Do you remember a loved one telling you tales of magic wands, big bad wolves, princesses, fairy godmothers, and wicked stepsisters? Many of my kindergarten and first grade students have never had such experiences. Their introduction to folktales begins at school.
I am the media specialist in a rural Title I school in South Carolina.
I serve over 600 students in grades K-5. 72% of my students receive free or reduced lunch. 200 of my students are in kindergarten and first grade. In planning lessons for my youngest students, I try to emulate the type of storytelling experiences that children need in order to develop a good sense of story and a love and appreciation for the folktales that are part of our history and culture. My kindergarten story time always begins with a folktale and I teach an in-depth folktale unit including folktales from many cultures to my first graders each year.
With their tight plots and clearly defined characters and events, folktales offer the perfect springboard for developing an understanding of story elements such as theme, sequence of events, characters, setting, and repetition. Folktales lay the foundation for the skills necessary to read and comprehend more difficult texts. Because folktales beg to be retold over and over, they are also a great resource for teaching summarization strategies which are often difficult for my youngest students to grasp. Using storytelling nesting dolls, story boxes, and storytelling kits, my students will be able to retell many folktale stories with greater accuracy. These hands-on storytelling props will enhance my students' ability to clearly identify a story's beginning, middle, and end as they begin to practice retelling stories and the difficult skill of summarizing a story.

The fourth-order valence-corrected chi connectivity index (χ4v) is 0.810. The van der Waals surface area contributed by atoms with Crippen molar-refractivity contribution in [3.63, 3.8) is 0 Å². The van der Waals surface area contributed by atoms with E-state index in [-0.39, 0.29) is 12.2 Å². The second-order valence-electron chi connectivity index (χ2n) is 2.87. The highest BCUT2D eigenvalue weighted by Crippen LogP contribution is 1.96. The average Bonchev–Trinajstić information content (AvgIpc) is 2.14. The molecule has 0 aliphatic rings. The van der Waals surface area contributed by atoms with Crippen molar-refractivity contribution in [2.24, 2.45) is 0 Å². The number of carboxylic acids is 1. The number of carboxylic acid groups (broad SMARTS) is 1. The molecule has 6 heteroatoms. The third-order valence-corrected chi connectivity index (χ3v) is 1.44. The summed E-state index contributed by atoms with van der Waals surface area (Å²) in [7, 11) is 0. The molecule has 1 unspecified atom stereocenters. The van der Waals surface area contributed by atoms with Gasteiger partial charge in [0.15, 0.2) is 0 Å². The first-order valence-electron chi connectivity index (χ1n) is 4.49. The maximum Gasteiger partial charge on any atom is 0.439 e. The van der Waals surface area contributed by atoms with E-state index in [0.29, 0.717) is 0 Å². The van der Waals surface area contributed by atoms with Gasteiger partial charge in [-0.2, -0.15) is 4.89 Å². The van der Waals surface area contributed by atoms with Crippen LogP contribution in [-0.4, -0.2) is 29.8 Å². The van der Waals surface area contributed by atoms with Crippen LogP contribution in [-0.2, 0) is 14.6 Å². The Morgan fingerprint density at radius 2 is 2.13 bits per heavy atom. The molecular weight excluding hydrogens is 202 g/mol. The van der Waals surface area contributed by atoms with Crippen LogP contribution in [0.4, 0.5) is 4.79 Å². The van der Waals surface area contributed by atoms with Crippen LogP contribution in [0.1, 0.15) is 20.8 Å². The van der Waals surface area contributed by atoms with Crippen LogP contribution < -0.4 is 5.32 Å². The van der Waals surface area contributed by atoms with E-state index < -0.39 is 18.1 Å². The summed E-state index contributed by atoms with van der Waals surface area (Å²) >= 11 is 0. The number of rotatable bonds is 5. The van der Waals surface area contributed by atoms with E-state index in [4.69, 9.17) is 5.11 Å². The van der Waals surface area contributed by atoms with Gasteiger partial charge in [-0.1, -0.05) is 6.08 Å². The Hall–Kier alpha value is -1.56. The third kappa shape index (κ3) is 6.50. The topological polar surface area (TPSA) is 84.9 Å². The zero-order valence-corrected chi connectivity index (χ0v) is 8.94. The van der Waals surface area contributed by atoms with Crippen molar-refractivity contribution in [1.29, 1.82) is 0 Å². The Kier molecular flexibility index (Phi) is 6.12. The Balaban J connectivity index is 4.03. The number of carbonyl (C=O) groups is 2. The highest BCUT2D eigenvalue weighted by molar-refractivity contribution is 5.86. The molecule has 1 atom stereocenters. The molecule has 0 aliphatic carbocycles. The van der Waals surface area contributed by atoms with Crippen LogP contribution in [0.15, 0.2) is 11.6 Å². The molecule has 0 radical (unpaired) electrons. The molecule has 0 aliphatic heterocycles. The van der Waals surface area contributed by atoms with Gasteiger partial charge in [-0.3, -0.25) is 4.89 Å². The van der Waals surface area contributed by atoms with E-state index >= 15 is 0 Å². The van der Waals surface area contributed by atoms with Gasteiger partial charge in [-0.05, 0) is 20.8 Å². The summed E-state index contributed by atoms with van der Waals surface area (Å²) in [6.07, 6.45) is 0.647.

My students enjoy folktales because they are good stories.
The stories are frequently humorous, good is eventually rewarded and evil is punished, and wishes come true after a task or trial is fulfilled. Beyond their educational and entertainment benefits, folktales kindle a child's imagination. Bruno Bettelheim, in his book The Uses of Enchantment, says that folktales help children cope with their dreams and inner turmoil. This project will bring many folktales alive for my students.Read More
|EE426 - Say & Play Storytelling Boxes • Lakeshore Learning||$29.99||1||$29.99|
|LL161 - Stone Soup Storytelling Kit • Lakeshore Learning||$29.99||1||$29.99|
|LL560X - Storytelling Nesting Dolls - Complete Set • Lakeshore Learning||$55.00||1||$55.00|
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